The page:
Two recent epidemiological studies based on physician surveys and public anouncements have suggested a frequency in male childen [of TS] of 1 in 1,500  to 1 in 1,000 (Burd et al., 1986; Caine et al., 1988). We felt that the frequency of TS would be more accurately determined by having a trained observer constantly monitor everyone in a defined population. In such a study where students were monitored almost daily for a period of 2 years, we observed a frequency of TS in school boys of 1 in 95, and in school girls of 1 in 759, for a combined frequency of 1 in 169 (Comings et al., 1990a) (p. 189). (Comings, D. E. & Comings, B. G. (1991). Clinical and genetic relationships between autism-pervasive developmental disorder and Tourette syndrome: A study of 19 cases. American Journal of Medical Genetics, 39(2), 180-91.)

A recent study has called attention to dramatic rises in autism. Several conditions associated with maturational delay or acceleration are associated with autism including Tourette’s, stuttering and left handedness. A relevant question would be whether these three conditions are also increasing, and increasing at the same rates.

If autism is part of an associated whole cluster of conditions increasing across the world, perhaps by understanding where exactly those increases are taking place we can narrow the situations that are responsible.

Autism in the Third

Monday, December 21st, 2009

Mentally handicapped children, mostly in institutions, were screened in 5 countries in Africa in order to explore the usefulness of Western criteria for the recognition of childhood autism in developing countries. Approximately 1,300 children were seen, of whom 30 had some autistic-like behavior. Nine were autistic according to Western criteria. Autistic behavior was found in speaking and nonspeaking children of all grades; in sex ratio, occurrence of epilepsy, and social background the African group was broadly comparable to Western groups. Behavioral comparison with a British sample suggests some prominent features of the syndrome are very uncommon in Africa. Implications for recognition and classification are discussed. (Lotter, V. (1978). Childhood autism in Africa. Journal of Child Psychology and Psychiatry, 19(3), 231-44.)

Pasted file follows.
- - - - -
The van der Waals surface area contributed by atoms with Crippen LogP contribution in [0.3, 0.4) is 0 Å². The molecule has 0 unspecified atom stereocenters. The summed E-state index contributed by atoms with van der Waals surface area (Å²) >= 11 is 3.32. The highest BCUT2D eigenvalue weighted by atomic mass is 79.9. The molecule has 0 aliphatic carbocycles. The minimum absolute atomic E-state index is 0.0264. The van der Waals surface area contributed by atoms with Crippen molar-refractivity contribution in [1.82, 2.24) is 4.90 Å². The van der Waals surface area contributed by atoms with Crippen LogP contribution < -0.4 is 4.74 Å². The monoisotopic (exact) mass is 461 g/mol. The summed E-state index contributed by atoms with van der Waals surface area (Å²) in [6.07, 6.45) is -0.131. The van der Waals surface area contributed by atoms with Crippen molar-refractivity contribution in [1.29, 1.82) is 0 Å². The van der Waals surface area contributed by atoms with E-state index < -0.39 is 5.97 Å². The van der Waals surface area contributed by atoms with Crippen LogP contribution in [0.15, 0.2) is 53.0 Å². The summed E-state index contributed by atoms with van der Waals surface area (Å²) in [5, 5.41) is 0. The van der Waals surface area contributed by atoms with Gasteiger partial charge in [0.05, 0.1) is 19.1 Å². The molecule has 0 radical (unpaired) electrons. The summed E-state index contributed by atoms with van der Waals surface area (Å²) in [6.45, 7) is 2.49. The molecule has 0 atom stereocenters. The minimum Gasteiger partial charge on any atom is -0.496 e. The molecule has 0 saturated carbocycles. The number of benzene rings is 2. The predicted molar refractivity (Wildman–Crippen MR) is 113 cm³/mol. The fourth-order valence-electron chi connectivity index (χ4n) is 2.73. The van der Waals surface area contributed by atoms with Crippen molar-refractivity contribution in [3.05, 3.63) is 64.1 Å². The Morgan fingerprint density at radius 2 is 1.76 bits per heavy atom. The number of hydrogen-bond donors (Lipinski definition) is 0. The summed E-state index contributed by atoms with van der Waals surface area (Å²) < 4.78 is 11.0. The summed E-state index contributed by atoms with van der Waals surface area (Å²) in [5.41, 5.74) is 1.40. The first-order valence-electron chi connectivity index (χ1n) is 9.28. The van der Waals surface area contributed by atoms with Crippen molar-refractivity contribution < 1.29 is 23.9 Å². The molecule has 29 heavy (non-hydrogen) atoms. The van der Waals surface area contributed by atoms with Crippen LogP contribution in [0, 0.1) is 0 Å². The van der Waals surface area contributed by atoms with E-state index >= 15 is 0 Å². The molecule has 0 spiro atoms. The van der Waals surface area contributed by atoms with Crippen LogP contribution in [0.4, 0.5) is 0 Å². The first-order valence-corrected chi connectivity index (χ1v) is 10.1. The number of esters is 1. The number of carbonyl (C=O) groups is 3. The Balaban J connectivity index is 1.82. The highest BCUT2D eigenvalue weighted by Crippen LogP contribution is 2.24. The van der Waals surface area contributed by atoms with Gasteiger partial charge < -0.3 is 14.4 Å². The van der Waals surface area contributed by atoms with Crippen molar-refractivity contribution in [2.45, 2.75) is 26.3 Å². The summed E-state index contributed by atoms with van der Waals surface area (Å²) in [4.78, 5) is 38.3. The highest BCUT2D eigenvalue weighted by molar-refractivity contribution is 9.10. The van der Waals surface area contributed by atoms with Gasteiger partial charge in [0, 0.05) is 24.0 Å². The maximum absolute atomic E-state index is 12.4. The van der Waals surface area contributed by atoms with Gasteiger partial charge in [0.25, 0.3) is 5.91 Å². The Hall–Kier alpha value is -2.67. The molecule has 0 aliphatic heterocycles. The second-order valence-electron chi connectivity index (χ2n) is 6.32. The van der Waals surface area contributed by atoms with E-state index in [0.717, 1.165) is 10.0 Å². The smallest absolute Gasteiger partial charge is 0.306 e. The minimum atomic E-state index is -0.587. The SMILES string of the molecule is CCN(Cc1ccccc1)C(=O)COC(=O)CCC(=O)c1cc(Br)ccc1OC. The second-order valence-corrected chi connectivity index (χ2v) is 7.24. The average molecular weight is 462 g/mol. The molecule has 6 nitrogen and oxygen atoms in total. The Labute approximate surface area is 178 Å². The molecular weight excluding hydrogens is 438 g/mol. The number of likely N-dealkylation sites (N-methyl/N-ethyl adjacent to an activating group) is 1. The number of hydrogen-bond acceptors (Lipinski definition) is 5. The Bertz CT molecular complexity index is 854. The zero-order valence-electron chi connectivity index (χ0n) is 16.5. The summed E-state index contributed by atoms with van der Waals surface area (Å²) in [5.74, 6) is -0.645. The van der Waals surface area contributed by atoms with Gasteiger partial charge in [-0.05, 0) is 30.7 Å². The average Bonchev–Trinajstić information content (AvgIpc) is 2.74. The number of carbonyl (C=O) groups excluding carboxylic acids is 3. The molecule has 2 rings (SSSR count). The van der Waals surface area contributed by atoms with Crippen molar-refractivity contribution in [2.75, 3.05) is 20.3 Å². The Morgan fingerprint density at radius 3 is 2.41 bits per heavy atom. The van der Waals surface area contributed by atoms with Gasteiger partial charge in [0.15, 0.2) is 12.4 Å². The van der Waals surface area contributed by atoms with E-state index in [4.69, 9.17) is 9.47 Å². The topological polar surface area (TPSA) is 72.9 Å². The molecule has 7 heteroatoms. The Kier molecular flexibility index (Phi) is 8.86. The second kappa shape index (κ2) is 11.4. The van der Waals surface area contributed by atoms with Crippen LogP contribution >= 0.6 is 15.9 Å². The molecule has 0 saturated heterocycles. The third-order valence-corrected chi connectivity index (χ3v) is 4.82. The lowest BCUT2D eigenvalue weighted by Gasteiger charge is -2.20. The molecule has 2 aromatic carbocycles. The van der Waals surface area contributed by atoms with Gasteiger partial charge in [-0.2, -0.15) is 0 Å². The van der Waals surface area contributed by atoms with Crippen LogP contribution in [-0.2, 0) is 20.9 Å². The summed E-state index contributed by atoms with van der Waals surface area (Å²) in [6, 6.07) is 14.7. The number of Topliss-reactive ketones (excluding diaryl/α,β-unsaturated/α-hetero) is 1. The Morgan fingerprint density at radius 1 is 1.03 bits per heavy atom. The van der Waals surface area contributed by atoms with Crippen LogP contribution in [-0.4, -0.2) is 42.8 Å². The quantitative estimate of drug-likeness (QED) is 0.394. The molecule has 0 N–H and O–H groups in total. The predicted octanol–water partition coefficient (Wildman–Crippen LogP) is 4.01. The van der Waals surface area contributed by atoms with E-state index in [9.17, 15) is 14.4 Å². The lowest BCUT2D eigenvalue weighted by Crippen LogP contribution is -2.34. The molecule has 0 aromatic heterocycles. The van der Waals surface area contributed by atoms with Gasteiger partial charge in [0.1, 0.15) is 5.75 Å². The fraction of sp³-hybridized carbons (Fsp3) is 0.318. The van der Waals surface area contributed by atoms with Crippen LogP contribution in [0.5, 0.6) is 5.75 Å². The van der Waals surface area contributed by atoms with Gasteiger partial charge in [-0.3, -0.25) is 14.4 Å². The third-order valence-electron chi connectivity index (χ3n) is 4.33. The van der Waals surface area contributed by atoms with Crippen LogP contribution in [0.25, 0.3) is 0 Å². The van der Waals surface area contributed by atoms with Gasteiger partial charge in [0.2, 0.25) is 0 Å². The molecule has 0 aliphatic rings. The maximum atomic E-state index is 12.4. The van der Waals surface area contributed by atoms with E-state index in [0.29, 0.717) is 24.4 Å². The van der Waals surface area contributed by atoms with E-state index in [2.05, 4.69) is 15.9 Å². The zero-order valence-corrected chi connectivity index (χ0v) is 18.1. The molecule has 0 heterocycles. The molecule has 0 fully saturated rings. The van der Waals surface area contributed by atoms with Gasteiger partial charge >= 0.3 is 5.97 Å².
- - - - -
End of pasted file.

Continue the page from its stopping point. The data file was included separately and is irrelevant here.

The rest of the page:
The above is an old study, but it begs questions regarding increases in autism across the world. Which portions of the world are seeing the kinds of increases we’re seeing in the United States? Some sections of West Africa have far higher percentages of left handed children. Do those regions of higher or lower percentages of autism? Because diagnosis protocols differ, are there different rates of autism in African cities vs. African rural areas?

New Study and Increased Rates

Saturday, December 19th, 2009